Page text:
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Now there’s a real alternative to SoundCloud

Over the last few weeks I’ve talked a lot about the issues I’m having with SoundCloud and I think it’s only fair to say that I’m not the only one too. Add to that the current rumours around a possible purchase by Spotify, which could generate some serious changes, if indeed it does go ahead.

I’ve also posted about a few of the possible alternatives to SoundCloud, but one that I haven’t really talked about in detail is Orfium. I’ve been watching Orfium for a while now. Looking at what they’re doing and where they seem to be going, and I’ve been very hopeful about their direction. So just the other week I decided to get in touch with them and have a serious chat about what they were about and about their proposition for a community like ours in the mobile music world.

I have to start by saying that I was more than pleasantly surprised. In fact I’d go as far as saying I was really impressed with not only what they’re doing, but also with what they’ve got planned too. On top of that, Orfium was actually very easy to talk to (not so with all services in this space), and also very open to ideas.

So now seems like a good time to talk in more detail about what Orfium has to offer for the mobile music community and why I think that it looks like one of the best options for mobile music people to switch to. Let’s start with why Orfium is worth taking a look at in the first instance. The simplest start point here is to check out this comparison:

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Now of course you can argue that Orfium is a lot smaller than SoundCloud is right now and that without a significant user base there isn’t going to be the same level of community and possible interaction. True, I won’t argue with you there, but without people moving over to Orfium, or at the very least giving it a try that’s always going to be the case. Which is why I’ve now set up on Orfium, and as soon as they’ve got their groups functionality I’ll get a group set up for mobile music. Yes, that’s right, they’re implementing groups! One of the most recent issues that we’ve all had with SoundCloud, the removal of groups, is not going to be a problem with Orfium!

Now that’s got to be a good reason to take a look. But there’s more, lots more. Let’s take this one feature at a time and make a detailed comparison.

But before we move on let’s dwell for a moment on that issue of user base. Whilst it’s true that Orfium is just starting out and that we, as a community, should get behind them (in my view). It’s also fair to say that from a monetisation perspective their user base is not an issue. If, for example, you take YouTube monetisation then this is not restricted by Orfium’s size at all. It’s worth remembering that.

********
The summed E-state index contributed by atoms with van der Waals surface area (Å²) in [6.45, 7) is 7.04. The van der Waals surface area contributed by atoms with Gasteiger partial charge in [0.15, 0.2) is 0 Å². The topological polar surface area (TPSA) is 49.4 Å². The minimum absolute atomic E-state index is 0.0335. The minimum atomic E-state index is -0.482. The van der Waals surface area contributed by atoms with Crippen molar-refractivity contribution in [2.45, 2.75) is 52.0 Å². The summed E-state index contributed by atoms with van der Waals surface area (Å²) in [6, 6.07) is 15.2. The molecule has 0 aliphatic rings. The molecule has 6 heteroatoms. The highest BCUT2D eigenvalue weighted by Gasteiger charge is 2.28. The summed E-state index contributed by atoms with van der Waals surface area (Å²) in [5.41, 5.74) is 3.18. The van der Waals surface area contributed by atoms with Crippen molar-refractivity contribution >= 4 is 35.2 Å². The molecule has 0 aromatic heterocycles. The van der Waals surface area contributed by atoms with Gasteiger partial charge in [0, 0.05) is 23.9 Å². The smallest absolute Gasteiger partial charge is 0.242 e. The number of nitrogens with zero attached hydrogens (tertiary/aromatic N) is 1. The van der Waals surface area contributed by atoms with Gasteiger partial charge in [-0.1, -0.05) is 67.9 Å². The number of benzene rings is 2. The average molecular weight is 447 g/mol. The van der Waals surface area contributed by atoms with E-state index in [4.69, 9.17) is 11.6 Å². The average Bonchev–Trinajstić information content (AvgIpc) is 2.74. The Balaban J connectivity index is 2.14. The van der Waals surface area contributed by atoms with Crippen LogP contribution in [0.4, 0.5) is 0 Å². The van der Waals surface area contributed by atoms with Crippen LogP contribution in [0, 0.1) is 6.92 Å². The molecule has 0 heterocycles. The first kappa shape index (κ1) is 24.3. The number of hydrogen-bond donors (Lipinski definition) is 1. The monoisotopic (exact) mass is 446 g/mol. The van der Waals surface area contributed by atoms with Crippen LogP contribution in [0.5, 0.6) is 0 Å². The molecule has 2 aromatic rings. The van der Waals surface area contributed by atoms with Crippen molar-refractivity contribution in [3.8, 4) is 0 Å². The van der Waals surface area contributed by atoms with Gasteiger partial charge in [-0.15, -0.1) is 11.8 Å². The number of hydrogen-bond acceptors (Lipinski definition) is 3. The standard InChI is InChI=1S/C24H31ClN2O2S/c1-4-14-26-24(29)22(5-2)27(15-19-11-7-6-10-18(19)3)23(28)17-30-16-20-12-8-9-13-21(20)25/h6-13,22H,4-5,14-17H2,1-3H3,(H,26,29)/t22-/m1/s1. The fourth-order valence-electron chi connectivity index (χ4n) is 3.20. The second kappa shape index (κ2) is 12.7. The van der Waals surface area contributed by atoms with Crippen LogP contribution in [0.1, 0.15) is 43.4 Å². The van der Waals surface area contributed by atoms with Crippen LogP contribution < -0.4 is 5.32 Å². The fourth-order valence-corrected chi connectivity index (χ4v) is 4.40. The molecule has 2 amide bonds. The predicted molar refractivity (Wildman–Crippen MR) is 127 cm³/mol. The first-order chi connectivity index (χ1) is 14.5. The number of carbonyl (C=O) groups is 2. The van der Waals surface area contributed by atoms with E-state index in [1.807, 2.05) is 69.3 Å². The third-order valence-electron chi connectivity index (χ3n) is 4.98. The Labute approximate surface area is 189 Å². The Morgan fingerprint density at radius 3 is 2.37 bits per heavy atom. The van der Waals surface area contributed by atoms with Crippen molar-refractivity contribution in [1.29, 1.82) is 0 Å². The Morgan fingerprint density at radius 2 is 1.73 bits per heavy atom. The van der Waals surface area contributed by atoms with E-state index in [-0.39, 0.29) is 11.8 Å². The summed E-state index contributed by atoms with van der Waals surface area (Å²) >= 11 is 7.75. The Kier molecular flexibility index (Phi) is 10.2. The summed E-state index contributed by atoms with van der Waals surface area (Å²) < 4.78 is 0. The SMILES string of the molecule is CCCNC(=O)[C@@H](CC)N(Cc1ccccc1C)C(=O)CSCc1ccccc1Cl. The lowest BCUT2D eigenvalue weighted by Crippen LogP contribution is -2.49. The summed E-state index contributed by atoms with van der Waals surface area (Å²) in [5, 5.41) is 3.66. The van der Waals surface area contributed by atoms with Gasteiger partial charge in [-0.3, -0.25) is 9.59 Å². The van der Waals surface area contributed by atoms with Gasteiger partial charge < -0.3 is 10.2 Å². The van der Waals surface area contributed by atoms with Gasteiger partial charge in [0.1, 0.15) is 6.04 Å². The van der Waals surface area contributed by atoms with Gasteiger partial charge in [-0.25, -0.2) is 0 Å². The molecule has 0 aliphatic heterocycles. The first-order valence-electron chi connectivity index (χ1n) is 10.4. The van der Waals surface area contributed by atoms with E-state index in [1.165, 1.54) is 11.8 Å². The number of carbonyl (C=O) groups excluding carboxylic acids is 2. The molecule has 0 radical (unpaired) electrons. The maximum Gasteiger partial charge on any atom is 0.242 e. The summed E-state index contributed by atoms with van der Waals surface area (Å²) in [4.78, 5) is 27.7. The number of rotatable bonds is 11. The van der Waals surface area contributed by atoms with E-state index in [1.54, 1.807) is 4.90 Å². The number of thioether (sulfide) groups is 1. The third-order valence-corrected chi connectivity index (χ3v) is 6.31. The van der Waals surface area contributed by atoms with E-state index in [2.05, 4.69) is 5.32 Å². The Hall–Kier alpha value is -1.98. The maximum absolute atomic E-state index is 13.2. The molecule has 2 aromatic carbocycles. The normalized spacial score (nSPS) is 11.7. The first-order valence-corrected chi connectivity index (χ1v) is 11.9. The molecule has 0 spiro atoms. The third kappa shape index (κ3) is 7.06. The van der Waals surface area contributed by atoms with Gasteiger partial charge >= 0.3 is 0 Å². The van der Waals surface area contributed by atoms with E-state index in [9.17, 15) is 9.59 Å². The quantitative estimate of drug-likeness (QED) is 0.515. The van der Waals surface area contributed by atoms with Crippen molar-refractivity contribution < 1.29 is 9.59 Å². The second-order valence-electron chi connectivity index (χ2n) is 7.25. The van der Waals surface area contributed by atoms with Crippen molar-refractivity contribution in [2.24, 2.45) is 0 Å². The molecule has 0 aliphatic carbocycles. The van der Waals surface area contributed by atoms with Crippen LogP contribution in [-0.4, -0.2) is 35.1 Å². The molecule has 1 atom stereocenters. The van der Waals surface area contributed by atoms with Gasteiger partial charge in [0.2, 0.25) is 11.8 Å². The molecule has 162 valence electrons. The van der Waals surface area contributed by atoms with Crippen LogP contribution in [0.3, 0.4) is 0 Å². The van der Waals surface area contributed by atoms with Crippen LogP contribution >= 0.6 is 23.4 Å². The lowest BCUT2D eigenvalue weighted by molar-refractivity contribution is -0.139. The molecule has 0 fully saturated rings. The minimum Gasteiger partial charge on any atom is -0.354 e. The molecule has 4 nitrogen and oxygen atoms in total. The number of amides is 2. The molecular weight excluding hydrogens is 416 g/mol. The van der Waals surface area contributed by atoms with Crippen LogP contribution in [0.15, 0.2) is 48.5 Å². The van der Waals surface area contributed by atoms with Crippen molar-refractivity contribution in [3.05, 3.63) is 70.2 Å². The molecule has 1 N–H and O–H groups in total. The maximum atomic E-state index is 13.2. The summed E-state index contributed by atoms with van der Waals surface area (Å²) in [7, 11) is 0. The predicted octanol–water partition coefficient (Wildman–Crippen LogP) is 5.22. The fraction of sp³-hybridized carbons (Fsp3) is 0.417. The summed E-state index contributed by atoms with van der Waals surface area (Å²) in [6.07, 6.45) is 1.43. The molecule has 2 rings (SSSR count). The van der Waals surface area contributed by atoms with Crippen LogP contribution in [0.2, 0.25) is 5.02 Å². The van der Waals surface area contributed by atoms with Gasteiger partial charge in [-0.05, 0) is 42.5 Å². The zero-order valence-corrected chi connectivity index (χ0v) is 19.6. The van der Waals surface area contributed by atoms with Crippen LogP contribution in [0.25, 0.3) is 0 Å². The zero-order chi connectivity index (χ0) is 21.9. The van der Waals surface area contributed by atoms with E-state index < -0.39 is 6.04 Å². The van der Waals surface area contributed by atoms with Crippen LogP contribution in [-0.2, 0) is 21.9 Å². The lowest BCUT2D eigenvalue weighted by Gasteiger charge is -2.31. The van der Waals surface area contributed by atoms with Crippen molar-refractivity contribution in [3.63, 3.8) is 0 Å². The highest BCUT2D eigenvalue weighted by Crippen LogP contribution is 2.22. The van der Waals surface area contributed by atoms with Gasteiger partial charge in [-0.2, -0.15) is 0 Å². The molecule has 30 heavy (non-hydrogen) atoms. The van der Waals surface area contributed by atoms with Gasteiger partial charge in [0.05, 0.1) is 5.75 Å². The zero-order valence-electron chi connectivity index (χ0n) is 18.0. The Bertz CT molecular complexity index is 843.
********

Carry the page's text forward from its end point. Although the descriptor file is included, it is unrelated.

Let’s move on and take a look at some of the areas where Orfium really excels:

80% artist pay out
This is about as high as it gets and I don’t think that you can argue with it really, especially when you look at what others have to offer.

Remix monetisation
This is an unusual feature, but quite welcome I think, and one that will make sense and be useful to a lot of readers.

Distribution terms
It’s up to you the artist, you choose, free or priced all within the same platform without having to add links to out where you can buy the track. I like this a lot, and for me personally it works just the way I want.

Rights management
Now this is probably one of the most interesting parts of the platform. Orfium is actually is a digital rights platform built to facilitate a social network for musicians. This makes Orfium a real choice for someone looking not only to get their work heard, but also to get paid for it fairly. That’s a very powerful feature in my book. Add to that non-exclusive publishing, micro-licensing, sync-licensing and creative commons licensing service options. It all adds up to a very powerful service for hosting your music. Add to that the current issues in the world of licensing and it really is a better way forward.

So what else? There’s more …
For now Orfium has no iOS or Android apps. When I say for now I mean for now. Orfium has these in their plan and their working toward getting these out there and into the hands of users.

But it doesn’t stop there at all. There’s plenty more coming too. But that’s for another day, as I can’t tell you everything that Orfium are doing or have planned. But let me sum up by saying that I think that what they’re doing and where they’re going is right for musicians, iOS, mobile or otherwise and I think that it adds up to a real alternative that we should all take a look at and think very seriously about moving to.

To finish off it’s worth mentioning that Orfium offers unlimited free hosting, and they have special accounts for record labels and distributors (add to that they’re working on special accounts for publishers and curators). Orfium only take a percentage of revenue when the music actually generates revenue, meaning there are no upfront costs (as well as no long-term contracts).

In my view Orfium is a real alternative to SoundCloud and they’re moving forward with new features that truly serve the artist community. Go try it and tell me what you think.

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Goodbye SoundCloud Groups

Today is the day that they go, or at least that’s what I thought. I just opened up my account and all my groups are still there right now. Perhaps they’ll all be gone by the end of today. Who knows. Whatever happens I thought it would be good to mark the removal of a feature we all used a lot in the mobile music community.

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Dear SoundCloud, exactly what is going on?

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It’s only fair to say that SoundCloud have not been quite as popular over the last year or more with the iOS mobile music community, or indeed creators of audio anywhere. From my own perspective I’ve kept a Pro account, but I’ve not been impressed by SoundCloudGo, or indeed their approach to musicians. The strategy seems confused at best and the latest set of news about SoundCloud doesn’t help at all.

I’ll start off with SoundCloud Groups

I got this email from them a week ago …

“We’re constantly looking for ways to make it easier for you to share your work and connect with new fans. As well as adding new features and updates, we review existing features to see if they’re still beneficial to you.